Hoka One One Challenger ATR Review
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If you are a runner, you’ve seen them out there. I suppose the first time for me was more of a comical, surprising, what the heck was that? It was 2010 or 2011, and I got passed by a guy wearing them in a trail race in Colorado’s Rocky Mountains. They’ve been called moonboots, pillow shoes, and clown shoes? The point here is that you are now seeing them out and about on the trails, roads, and at your local races. The popularity of these shoes is sky rocketing. This Spring Hoka is introducing 5 new brands including the Challenger ATR. Testing the Hoka One One Challenger ATR will be a new experience, but I am looking forward to the opportunity
Hoka Challenger ATR First Thoughts
Born and bred by 2 French guys well known and established in the running industry. They both used to work for Salomon, and have an impressive running and shoe industry resume. I always thought Hoka’s full name was pronounced as the English version ‘One One’. Turns out, it digs back to its French roots as “O-nay, O-nay”. I’m sure that doesn’t really matter, but an interesting little tidbit. They wanted to create something that could handle the rough and rugged terrain of the Alps, Pyrenees, and Dolomites. The thinking was that Big and Wide like Pow Skis, Fat Bikes, and oversized Tennis Rackets could be translated to running. This would give a larger sweet spot, a more stable platform, and a rockered profile to aid in a better running form with less impact to provide a smooth ride.
You know, I really don’t think these Hoka shoes are all that aggressive with the thickness of the sole, and definitely less than what I expected. Yes, the sole is much thicker. They do, however, have a somewhat sleeker look and portray that lighter floating on air feel that will hopefully propel me up the steeper inclines and cushion the technical downhills.
- Heel Toe Drop/Offset: 5mm
- Heel: 28mm
- Forefoot: 23mm
- Weight: 7.4 oz. (Weight is based on size 7 and may vary depending on size).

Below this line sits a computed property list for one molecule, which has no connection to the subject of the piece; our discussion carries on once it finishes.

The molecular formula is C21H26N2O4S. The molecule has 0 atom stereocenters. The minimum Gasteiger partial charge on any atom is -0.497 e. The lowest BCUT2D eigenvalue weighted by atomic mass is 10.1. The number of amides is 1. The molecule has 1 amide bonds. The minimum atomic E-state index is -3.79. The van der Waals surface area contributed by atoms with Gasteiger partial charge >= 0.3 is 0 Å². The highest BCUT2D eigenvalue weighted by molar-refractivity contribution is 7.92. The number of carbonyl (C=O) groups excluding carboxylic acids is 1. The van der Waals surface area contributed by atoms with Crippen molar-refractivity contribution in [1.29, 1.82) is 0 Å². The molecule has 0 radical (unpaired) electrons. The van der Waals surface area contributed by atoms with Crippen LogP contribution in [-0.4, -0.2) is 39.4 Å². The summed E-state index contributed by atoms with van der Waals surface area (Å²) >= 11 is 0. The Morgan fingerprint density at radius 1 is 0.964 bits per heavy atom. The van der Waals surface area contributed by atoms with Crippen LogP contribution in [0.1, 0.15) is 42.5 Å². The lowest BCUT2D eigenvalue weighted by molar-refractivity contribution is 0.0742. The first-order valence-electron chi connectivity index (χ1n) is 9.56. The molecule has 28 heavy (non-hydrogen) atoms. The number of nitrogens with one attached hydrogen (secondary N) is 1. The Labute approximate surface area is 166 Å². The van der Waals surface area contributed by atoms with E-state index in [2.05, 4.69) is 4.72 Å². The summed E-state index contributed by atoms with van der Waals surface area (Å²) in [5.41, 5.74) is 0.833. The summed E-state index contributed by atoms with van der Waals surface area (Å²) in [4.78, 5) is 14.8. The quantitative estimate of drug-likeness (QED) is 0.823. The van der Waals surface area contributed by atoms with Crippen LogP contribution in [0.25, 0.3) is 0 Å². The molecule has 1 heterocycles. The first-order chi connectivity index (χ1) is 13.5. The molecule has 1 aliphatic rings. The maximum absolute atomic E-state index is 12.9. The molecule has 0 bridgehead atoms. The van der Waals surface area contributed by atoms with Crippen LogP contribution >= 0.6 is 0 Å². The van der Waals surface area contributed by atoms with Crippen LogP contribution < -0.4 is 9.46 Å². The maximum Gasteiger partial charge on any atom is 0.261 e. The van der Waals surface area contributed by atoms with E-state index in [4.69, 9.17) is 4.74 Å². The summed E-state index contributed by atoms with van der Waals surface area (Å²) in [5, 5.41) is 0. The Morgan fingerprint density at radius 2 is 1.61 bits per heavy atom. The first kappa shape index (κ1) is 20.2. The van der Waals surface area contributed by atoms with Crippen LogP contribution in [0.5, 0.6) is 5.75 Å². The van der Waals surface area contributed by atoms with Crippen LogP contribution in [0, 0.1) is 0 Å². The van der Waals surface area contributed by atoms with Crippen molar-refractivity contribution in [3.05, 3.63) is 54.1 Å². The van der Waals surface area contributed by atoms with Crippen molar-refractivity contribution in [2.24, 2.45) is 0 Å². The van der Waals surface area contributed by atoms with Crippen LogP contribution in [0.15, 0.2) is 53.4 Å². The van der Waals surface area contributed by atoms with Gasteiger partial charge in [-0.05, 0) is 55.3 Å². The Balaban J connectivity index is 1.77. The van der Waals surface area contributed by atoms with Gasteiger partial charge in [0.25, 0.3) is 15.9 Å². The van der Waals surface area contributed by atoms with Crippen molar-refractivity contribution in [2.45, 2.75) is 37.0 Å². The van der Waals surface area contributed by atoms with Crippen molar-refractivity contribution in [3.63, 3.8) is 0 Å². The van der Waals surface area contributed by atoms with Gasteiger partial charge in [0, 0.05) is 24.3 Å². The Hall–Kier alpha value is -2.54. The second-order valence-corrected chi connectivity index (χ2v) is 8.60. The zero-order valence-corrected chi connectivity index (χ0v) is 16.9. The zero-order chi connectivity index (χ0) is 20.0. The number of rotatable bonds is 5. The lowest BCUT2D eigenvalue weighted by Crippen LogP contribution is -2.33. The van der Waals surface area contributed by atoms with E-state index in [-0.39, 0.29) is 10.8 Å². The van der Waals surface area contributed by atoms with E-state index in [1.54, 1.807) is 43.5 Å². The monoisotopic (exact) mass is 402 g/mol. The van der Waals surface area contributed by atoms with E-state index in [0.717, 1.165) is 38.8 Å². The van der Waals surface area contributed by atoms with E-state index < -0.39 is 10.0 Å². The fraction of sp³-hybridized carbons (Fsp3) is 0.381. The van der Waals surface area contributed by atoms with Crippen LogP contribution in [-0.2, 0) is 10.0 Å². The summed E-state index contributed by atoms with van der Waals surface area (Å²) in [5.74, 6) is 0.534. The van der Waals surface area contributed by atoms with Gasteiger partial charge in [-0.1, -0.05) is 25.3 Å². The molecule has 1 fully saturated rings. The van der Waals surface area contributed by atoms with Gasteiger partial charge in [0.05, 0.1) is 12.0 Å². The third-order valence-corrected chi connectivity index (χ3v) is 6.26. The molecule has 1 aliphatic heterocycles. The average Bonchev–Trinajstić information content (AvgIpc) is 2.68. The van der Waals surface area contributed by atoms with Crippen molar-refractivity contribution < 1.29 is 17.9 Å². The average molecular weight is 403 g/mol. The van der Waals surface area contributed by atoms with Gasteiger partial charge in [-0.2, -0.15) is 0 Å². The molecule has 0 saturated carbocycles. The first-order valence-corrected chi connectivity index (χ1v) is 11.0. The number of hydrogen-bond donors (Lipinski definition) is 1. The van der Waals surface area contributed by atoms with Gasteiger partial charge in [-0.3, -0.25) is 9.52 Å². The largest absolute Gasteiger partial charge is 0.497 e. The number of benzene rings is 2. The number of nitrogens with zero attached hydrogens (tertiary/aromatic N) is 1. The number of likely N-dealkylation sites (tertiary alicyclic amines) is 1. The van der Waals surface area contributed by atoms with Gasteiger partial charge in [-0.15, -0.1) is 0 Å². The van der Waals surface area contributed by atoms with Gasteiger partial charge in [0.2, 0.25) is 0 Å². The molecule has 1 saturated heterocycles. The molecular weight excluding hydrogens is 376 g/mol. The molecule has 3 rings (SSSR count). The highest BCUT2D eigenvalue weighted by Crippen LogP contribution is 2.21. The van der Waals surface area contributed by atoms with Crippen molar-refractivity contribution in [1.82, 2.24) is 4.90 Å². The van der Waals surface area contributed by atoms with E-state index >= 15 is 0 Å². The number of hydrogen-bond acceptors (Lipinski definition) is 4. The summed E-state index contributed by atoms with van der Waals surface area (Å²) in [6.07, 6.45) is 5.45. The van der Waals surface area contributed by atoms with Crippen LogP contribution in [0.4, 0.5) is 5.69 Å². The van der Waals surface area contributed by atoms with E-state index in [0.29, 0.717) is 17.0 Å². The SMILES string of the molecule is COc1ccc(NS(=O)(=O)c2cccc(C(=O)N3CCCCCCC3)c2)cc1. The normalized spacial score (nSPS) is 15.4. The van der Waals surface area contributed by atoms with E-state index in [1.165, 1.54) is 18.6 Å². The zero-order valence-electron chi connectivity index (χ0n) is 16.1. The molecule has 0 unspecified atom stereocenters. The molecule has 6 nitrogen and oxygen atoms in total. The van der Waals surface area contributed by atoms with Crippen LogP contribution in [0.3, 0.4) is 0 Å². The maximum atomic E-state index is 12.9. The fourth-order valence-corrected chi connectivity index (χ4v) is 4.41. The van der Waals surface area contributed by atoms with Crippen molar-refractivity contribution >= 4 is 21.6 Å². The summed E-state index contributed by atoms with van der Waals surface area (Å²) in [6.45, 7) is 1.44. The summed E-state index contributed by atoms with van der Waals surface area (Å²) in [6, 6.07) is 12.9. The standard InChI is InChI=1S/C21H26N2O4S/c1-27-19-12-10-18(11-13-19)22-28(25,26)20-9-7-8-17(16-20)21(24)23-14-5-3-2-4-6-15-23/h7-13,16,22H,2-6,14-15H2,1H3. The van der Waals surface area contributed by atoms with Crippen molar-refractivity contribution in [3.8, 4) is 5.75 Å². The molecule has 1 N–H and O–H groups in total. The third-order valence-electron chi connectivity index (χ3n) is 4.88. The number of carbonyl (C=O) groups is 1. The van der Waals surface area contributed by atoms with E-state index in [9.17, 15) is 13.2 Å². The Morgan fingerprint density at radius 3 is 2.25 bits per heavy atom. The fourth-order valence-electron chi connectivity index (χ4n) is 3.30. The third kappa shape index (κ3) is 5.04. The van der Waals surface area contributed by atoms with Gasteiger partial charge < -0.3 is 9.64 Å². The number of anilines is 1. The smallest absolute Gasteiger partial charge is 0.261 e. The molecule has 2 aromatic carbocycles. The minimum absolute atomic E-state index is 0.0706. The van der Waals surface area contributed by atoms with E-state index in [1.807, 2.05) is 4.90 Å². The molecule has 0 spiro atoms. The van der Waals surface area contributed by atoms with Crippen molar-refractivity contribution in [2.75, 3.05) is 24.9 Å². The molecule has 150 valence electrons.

- Lightweight, Supportive No Sew SpeedFrame Upper Construction
- Early-Stage Meta-Rocker Provides Propulsion
- Full EVA Midsole Provides Signature HOKA Cushioning
- 4mm Lugs Provide All-Terrain Traction
- Rubber Pods Provide Stability on Uneven
Upper of the Hoka One One Challenger ATR
These days, it is all about no-sew uppers to eliminate any possibility of upper foot rubbing or agitation which could lead to hotspots. The Hoka One One Challenger ATR is also part of that innovative evolution with its No Sew SpeedFrame Upper Construction. No issues whatsoever up until this point, and I’ve put plenty of miles to test that technology.
Midsole and Outsole
The Hoka One One Challenger ATR has these independent rubber pods that give that extra little bit of stability out on the trails. The Front Range of Colorado has a rather abrupt change in scenery and elevation which provides for a wide array of trails to be enjoyed. Many trails do not provide for a nice and gentle warm up. Instead, you are faced with an aggressive and technical uphill. The perfect proving ground for these independent pods. The rocky and loose gravely terrain kind of gets absorbed or swallowed into the soles as the pods disperse with the small inconsistencies.
Hoka’s Meta-Rocker midsole geometry is designed to encourage a runners positive gait speed roll as one transitions from the heel strike to the toe-off. The sculpted outsole radius creates a unique fulcrum effect and encourages a guided foot gait cycle. Once I got into a good running rhythm after a few warm-up miles, I didn’t really notice this technology as I was moving simply and efficiently. And that, I suppose, is the Rockin’ point.
Performance of the Hoka One One Challenger ATR